You’ve heard of werewolves in London, but have you heard about werewolves in New Orleans? Many cultures around the globe have variants of the werewolf myth and the south with its heavy French influence is no exception. The loup garou (pronounced loo-guh-rooz) also known as rougarou or roux-ga-roux (pronounced roo-guh-rooz) is one of the many monsters once rumored to roam the swamps.
What is the Loup Garou?
In Cajun legends, the loup garou is a werewolf creature with a humanoid body and wolf head (or dog head). The werewolf stalks bad children around the bayous of French Louisiana and eats them. Some tales describe the loup garou as changing from human-to-wolf and wolf-to-human as they please. In other stories, the werewolf is trapped until they can lure another human and pass their curse onto them.
The loup garou is based on a medieval French werewolf myth. The stories were used to inspire the obedience of children and the fear of foes. Translated, the French word ‘loup’ means wolf and ‘garou’ refers to a ‘werewolf’. The French brought the myth of the loup-garou with them when they colonized parts of Canada and the United States.
While the myth of the werewolf started earlier, historian Eugen Weber noted that French peasants of the 19th century feared “above all wolves, mad dogs, and fire.” The French peasants believed that wolves were possessed by some evil spirit. We know today that the “madness” referred to a disease we call rabies–one can understand how it inspired nightmares.
Jessica Wang, Associate Professor of U.S. History, University of British Columbia writes, “Nineteenth-century American accounts never invoked the supernatural directly. But descriptions of symptoms indicated unspoken assumptions about how the disease transmitted the biting animal’s essence to the suffering human.”
The Louisiana Swamp Monster
Alan Brown, author of Louisiana Legends & Lore, describes the loup garou as being a hideous beast with red-eyes and sharp teeth. At seven feet tall, the beast is larger, stronger, and faster than the humans who will become victims of their rapacity.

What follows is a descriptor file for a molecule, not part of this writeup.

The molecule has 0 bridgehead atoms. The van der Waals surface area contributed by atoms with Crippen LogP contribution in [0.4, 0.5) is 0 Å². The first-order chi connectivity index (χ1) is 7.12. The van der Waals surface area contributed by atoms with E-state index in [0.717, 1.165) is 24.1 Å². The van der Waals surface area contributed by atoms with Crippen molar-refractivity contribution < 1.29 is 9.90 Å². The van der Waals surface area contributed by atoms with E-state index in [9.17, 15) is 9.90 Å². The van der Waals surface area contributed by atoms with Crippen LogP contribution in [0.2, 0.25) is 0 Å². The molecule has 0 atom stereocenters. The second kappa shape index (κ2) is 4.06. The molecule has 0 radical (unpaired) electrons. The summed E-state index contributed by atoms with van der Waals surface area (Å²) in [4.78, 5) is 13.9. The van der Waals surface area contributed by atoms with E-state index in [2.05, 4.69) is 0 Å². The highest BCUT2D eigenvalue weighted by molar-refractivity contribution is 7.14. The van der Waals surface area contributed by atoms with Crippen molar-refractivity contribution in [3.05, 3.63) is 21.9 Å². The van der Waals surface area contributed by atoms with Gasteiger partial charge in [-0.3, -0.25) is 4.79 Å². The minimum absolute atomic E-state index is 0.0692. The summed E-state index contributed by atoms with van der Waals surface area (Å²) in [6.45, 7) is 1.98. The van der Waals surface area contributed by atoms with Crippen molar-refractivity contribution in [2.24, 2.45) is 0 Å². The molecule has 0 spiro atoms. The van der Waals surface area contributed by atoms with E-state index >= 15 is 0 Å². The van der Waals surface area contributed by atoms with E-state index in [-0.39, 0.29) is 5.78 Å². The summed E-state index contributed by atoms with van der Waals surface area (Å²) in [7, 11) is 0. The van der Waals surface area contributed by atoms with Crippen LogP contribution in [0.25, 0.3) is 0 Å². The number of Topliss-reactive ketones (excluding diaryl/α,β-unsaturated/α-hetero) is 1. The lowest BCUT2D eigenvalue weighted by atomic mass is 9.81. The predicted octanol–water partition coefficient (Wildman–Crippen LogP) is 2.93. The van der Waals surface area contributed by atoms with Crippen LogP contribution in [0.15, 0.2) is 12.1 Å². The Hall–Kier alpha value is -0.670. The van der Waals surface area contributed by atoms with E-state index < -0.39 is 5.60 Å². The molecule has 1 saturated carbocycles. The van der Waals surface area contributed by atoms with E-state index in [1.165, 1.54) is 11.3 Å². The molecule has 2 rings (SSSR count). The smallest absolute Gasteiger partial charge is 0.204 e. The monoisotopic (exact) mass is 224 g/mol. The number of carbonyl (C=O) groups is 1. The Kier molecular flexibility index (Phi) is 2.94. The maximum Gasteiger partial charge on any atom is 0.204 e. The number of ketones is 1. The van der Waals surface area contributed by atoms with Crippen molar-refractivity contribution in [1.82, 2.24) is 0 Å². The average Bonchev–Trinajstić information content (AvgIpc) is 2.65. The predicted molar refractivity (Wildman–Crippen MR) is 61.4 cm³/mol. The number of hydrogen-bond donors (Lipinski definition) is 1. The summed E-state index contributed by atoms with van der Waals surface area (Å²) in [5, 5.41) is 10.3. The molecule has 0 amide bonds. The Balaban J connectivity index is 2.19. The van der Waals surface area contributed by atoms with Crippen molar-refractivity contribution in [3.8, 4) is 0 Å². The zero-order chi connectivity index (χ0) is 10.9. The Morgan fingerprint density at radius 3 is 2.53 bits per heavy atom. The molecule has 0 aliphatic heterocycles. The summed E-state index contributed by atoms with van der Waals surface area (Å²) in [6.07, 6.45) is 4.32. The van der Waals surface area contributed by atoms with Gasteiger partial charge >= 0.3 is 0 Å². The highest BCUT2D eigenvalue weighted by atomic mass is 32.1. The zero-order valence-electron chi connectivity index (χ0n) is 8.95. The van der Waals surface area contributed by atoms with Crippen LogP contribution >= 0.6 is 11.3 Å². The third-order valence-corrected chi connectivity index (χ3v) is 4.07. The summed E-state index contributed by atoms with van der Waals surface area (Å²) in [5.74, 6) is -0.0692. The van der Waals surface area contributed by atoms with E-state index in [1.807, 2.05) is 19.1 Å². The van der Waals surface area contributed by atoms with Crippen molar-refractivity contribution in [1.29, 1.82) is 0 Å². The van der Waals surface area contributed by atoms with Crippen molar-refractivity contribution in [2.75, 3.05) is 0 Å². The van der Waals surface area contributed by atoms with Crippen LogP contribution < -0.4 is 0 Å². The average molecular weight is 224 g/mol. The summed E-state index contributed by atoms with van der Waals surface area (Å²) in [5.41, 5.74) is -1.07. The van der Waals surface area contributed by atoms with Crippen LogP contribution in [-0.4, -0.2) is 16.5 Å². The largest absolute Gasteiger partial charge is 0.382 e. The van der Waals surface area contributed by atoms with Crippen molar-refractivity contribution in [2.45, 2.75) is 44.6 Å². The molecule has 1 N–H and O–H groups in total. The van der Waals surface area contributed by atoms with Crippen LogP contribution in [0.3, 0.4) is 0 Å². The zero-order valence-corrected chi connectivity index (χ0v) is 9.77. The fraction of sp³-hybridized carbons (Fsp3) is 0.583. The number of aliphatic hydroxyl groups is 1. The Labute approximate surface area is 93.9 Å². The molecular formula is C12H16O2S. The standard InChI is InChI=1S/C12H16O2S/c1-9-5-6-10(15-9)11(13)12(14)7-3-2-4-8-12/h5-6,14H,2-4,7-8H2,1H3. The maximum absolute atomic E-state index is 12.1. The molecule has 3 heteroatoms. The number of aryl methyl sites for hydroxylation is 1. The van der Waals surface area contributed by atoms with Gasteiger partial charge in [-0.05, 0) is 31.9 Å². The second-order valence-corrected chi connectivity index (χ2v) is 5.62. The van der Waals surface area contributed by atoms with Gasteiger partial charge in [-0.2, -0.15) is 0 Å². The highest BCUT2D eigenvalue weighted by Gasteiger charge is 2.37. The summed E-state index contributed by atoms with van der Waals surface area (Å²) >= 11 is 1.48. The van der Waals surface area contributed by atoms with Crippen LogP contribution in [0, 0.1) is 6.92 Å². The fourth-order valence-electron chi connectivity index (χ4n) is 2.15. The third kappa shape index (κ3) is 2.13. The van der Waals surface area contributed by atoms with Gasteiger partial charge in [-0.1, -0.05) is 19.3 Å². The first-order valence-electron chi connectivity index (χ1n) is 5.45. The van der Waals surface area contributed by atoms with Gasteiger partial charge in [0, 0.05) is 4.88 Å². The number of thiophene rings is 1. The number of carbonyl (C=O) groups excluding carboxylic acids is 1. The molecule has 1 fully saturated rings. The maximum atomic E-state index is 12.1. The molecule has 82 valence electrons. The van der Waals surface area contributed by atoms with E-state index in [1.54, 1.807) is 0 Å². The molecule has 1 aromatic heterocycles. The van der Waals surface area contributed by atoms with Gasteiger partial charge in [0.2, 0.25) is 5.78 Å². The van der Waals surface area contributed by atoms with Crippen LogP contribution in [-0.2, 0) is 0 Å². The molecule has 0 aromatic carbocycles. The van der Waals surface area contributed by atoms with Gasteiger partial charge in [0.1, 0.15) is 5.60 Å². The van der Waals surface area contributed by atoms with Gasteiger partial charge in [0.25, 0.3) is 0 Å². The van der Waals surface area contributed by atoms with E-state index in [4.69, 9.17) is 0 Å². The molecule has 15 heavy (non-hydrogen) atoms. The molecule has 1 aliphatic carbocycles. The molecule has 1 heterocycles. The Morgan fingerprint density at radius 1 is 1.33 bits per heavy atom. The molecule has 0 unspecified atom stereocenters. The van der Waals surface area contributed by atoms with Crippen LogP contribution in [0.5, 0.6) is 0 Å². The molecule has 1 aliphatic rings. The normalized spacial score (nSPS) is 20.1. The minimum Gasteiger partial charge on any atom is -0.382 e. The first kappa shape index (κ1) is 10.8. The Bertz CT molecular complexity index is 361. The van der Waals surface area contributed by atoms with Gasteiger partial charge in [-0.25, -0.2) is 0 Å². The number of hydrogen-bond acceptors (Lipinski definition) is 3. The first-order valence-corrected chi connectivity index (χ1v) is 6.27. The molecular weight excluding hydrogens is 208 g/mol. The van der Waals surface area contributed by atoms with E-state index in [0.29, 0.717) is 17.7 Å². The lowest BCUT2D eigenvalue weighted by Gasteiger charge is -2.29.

Many superstitious stories have been told of the loup garou. In one story, a person could inadvertently become the beast by locking eyes with the monster. One variant describes the beast biting a poor unlucky victim and who then transforms into a vicious monster themselves. In another tale, after 101 days the victim can transfer the curse to another unsuspecting subject.
Luckily, there’s an easy deterrent for anyone worried about the ol’ Loup Garou, simply place thirteen pennies on your doorstep. If the monster tries to pay you a visit, have no fear! The pennies will instantly confuse the beast and it will retreat back to the swamps. The stories behind this simple anti-werewolf tactic say it’s related to the number thirteen–either the beast cannot count above 13 or simply doesn’t understand the concept “13” because of the curse.
Loup Garou Lives on as Rougarou
The story is still told to children in some parts of the southern United States. There are even claimed sightings of the Rougarou, though not with the fervor of the past.
Parents can now teach their children to count with a charming book called One, Two, Rougarou. In this adorable board book, created by Cajun artist and author Alexis Braud, the loup garou teaches children how to count to 13. The monster was also famously adapted by Louisiana artist George Rodrigue, in his Blue Dog paintings.
For children and adults alike, the legend of the loup garou lives on within the annual Rougarou Festival. The festival takes place in Houma, Louisiana each year to the delight of many locals and tourists. While the rougarou is now an affectionate part of southern culture, I’ll still keep an eye out the next time I head down to the bayou.
Photo credit: IamJay